Worms: Friends or Foe?

James Kimmingsin Wildlife & Ecology

Struggling with worms? Here is what we found that people are using. Although they're not the worst thing to find on golf courses, worm casts can ruin the aesthetics of a well-manicured green. However, there are also some benefits to worms.

In the UK, there are three species of worms that cause casts:

  • Common Worms (lumbricus terrestris)
  • Black-Headed Worms (aporrectodea longa)
  • Grey Worms (aporrectodea calignosa)

Unsurprisingly the Common Worm is the species most frequently found in the UK. This is the one which is more than likely to be causing those casts.

Worm casts are a lot more common at this time of the year (September-October). Worms will pop their heads up through the wet surface to eat, breathe, and reproduce. This is when the worm cast is left behind.

Something that goes hand in hand with worm casts is weeds. Weeds like the empty space. When worms expel the soil, they leave a gap between grass seeds. This gap is ideal for weeds.

Despite many in the industry finding worm casts a pain. There are actually quite a lot of benefits to having our wriggly friends around:

  • Worms help to increase soil aeration and therefore improve the soil structure. As worms eat the soil, they create little pockets of air. This improves the soil structure as it aids the movement of water, oxygen, carbon dioxide and nutrients underground.
  • Helpfully, worms eat lawn thatch as well as soil. They also consume dead roots and leftover grass clippings. All these things help with grass health.
  • Worm casts are incredibly nutrient-rich. This is because the digestive enzymes that are released through excretion concentrate the nutrients.

Having said those points. I can imagine that many of you reading this would still want to try and nullify worms as much as possible. Greenkeepers do not have the freedom to let their greens grow in order to mask the worm casts, so I have found some other methods which you might be able to use in order to deter the worms.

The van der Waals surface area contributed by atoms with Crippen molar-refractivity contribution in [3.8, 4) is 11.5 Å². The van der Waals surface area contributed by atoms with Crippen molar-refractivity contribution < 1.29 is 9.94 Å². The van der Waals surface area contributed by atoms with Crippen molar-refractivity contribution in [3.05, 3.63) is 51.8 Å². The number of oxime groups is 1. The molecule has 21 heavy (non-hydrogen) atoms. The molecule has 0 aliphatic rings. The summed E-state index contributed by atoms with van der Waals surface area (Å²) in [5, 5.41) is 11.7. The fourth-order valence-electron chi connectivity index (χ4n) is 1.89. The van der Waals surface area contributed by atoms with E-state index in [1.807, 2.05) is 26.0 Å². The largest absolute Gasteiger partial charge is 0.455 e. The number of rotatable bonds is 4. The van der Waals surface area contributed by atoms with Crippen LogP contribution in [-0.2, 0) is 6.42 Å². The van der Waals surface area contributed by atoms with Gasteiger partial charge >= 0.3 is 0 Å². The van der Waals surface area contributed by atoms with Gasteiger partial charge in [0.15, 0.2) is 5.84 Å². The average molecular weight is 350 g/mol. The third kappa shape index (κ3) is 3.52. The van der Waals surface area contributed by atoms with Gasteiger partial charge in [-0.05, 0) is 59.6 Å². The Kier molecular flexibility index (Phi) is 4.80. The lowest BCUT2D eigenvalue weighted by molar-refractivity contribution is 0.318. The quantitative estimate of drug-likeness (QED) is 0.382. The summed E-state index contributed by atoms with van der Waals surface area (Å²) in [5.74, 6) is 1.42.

Get rid of the thatch- That's right, thatch is a vital source of food for worms. Therefore through the reduction of thatch, the worms will not be as attracted to the greens.

It could be chemistry- There are several worm suppressant products on the market. These products contain certain nutrients that worms absolutely hate. So it deters them from sticking around. Of course, the key is to deter and not kill off the worms. As mentioned, they do have valuable uses.

Reduce the water- Quite a tricky one for greenkeepers in the UK. The wet ground makes worms come up to the surface. They love the wet weather conditions.

Top dressing is key- Using a top dressing with a high concentration of sand will diminish the lawn's moisture and make the ground less appealing to worms - so it's a potential route to consider.

So worms- friends or foe? In conclusion, I suppose neither would be the answer here. They have beneficial effects on soil structure, and organic matter recycling and provide food sources for many species. However, they cause an eye sore and another job for turf care specialists all over the UK. I think this one goes down to a case by case situation.

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Wildlife & ecology

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